Russian President Vladimir Putin has just wrapped up an important visit to Saudi Arabia.

From the immediate Russian and Saudi point of view, the visit was fruitful, yielding 21 important agreements and undertakings, and getting support for significant Saudi investments in Russia, including investments by the Saudi Arabian Public Fund of US$10 billion for joint foreign direct investment projects in Russia. 

Nothing was said about weapons sales, but there can be little doubt that Putin raised the issue privately with the Saudi leadership.

Given that the US is in the midst of deploying additional Patriot missile defense batteries to the Kingdom along with 3,000 more troops, it would not have been opportune to openly speak about arms sales from Russia, being counter-productive to both sides.

Russia’s economic woes

Putin needs foreign investment badly because the Russian economy continues to be wobbly. Particularly hard hit is the manufacturing sector. 

According to the Moscow Times: “The manufacturing PMI (Purchasing Manufacturing Index) fell to its lowest level since the global recession of 2009 – 46.3 on a score where anything below 50 indicates contraction.”

Moreover, “exports remain a dark spot for the second quarter in a row,” said Tatiana Evdokimova, chief Russia economist at Nordea, a prominent Nordic financial group. 

Net exports fell by 4.9% in the year to June 2019, knocking almost two percentage points from Russia’s overall growth, added Dolgin. Even in the service industry, “exports were a drag compared to domestic performance.”

While domestic consumption is rising, this bit of optimism is overshadowed by lagging export trade and the downturn China is experiencing because of US tariffs, part of the US-China trade dispute. With less ready cash, China is curtailing its purchasing, including from Russia, at least for now.

As a practical matter, improved economic ties between Saudi and Russia, and cooperation on oil pricing issues, probably would constitute a good victory for Putin. Saudi Arabia would see it as an effective step in moderating Russia’s support for Iran.

Iran is a problem

From the Russian perspective, Iran is a problematic friend. While Iran has been quite useful in destroying Syria’s Assad’s opponents, aggressive military operations by the Iranian Revolutionary Guard and its proxy Hezbollah could trigger a war with Israel, which is much against Russia’s short- and long-term interests. 

Russia wants to be the power broker par excellence in Syria, and Russia also wants a good relationship with Israel. Putin understands that Israel is a technology and military powerhouse, and good relations means cooperation.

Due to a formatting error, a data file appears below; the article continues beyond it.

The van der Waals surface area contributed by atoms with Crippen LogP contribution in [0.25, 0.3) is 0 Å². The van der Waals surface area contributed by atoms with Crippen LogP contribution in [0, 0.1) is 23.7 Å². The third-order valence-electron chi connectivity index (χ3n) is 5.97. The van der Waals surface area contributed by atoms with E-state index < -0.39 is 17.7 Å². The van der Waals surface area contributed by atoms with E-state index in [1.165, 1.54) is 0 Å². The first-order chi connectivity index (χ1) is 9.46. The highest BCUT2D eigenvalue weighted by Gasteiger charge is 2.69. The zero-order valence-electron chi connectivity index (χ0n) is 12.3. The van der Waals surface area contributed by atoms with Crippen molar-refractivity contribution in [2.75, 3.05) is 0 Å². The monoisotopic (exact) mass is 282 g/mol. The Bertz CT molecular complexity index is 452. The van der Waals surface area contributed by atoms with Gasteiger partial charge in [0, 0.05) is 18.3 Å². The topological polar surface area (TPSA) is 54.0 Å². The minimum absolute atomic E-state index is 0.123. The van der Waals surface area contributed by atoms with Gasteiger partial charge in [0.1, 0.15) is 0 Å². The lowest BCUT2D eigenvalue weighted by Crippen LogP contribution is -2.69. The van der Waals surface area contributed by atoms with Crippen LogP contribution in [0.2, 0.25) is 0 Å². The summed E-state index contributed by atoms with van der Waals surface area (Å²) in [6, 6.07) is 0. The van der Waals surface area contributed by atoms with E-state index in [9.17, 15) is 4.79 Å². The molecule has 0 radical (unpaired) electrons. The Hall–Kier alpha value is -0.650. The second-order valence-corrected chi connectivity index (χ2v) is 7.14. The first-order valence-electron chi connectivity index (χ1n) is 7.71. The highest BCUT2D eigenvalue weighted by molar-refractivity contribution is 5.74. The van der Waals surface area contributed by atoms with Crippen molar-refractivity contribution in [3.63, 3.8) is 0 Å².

There is another motive too – Putin knows Israel is the bridge between itself and the United States, and down the road the Russians badly need to repair the relationship with the United States. Whether that may or may not mean sacrificing Iran in the bargain is still an open and unanswered question.

Looked at from a totally practical point of view, Iran’s economy is a basket case, and surely Russian intelligence knows the country is a tinder box that could explode at any moment. 

In Iran, bartering and secret deals are replacing cash, because Iran’s currency is in trouble. Iran is not in a position to work multi-billion dollar arms deals with Russia, unless it is on credit. 

Unpaid debts?

But the Russians can’t really extend much credit to Iran, assuming they would want to do so. And if Iran’s economy collapses, the prospect of unpaid debts is not good news for Russia’s balance of trade or its domestic budget.

No doubt Russia’s leaders understand this, and they are probably wondering why Iran keeps using whatever cash it has on a military buildup, stressing an already weak economy and undermining domestic order. Any war between Iran and its major enemies – Saudi Arabia, Israel and the United States – would mean the end of the Mullahs.

Saudi Arabia, of course, hopes that Russia can calm the tension between the Kingdom and Iran, starting with putting an end to missile and drone attacks either from Iranian territory or the Yemeni Houthis. 

Certainly that formed part of the private talks with Putin, although how much influence Putin really has with Iran isn’t clear. What seems to be the case is that the Iranian central government increasingly is a tool of the Islamic Revolutionary Guard Corps, or IRGC, which is utterly ruthless and aggressive and appears to do whatever it wants. 

The central government is left with making excuses and denying reality, or simply supporting IRGC operations even when they cross various red lines that could trigger retaliation against the regime. 

The only ace Iran has are nuclear weapons, but it is still anyone’s guess that if Iran actually tests a nuke, what would the United States and Israel do? If the IRGC takes over the nuclear program, then the chance for a general war will rise exponentially.

Thus on balance, in the big picture as it is today, the Russians are probably just as anxious to develop better economic and political ties with Saudi Arabia as the Kingdom is anxious to enlist the Russians in stabilizing the area. 

The wild card is not either Russia or Saudi Arabia, but the United States, which has lost a lot of influence and credibility in the entire region. Worst of all, no one any longer trusts Trump, a huge reversal from even a year ago.